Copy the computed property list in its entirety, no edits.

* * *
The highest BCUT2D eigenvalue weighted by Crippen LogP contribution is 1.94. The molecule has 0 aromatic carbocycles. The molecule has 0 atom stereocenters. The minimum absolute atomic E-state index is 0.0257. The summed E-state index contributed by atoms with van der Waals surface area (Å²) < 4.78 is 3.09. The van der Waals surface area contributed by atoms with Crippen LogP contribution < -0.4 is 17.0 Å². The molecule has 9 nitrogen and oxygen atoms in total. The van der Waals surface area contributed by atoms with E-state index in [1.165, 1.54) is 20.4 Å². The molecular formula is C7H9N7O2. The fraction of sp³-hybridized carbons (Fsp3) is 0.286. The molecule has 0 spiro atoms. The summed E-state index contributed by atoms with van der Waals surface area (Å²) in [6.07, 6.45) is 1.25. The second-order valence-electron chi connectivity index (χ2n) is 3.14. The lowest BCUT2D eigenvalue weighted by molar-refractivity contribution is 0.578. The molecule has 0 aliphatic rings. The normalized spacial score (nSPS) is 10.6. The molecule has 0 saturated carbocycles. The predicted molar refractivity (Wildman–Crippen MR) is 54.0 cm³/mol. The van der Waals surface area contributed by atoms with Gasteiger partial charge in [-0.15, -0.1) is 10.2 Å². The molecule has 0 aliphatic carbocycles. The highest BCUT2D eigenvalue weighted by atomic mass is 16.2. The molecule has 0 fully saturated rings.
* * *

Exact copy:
The highest BCUT2D eigenvalue weighted by Crippen LogP contribution is 1.94. The molecule has 0 aromatic carbocycles. The molecule has 0 atom stereocenters. The minimum absolute atomic E-state index is 0.0257. The summed E-state index contributed by atoms with van der Waals surface area (Å²) < 4.78 is 3.09. The van der Waals surface area contributed by atoms with Crippen LogP contribution < -0.4 is 17.0 Å². The molecule has 9 nitrogen and oxygen atoms in total. The van der Waals surface area contributed by atoms with E-state index in [1.165, 1.54) is 20.4 Å². The molecular formula is C7H9N7O2. The fraction of sp³-hybridized carbons (Fsp3) is 0.286. The molecule has 0 spiro atoms. The summed E-state index contributed by atoms with van der Waals surface area (Å²) in [6.07, 6.45) is 1.25. The second-order valence-electron chi connectivity index (χ2n) is 3.14. The lowest BCUT2D eigenvalue weighted by molar-refractivity contribution is 0.578. The molecule has 0 aliphatic rings. The normalized spacial score (nSPS) is 10.6. The molecule has 0 saturated carbocycles. The predicted molar refractivity (Wildman–Crippen MR) is 54.0 cm³/mol. The van der Waals surface area contributed by atoms with Gasteiger partial charge in [-0.15, -0.1) is 10.2 Å². The molecule has 0 aliphatic carbocycles. The highest BCUT2D eigenvalue weighted by atomic mass is 16.2. The molecule has 0 fully saturated rings.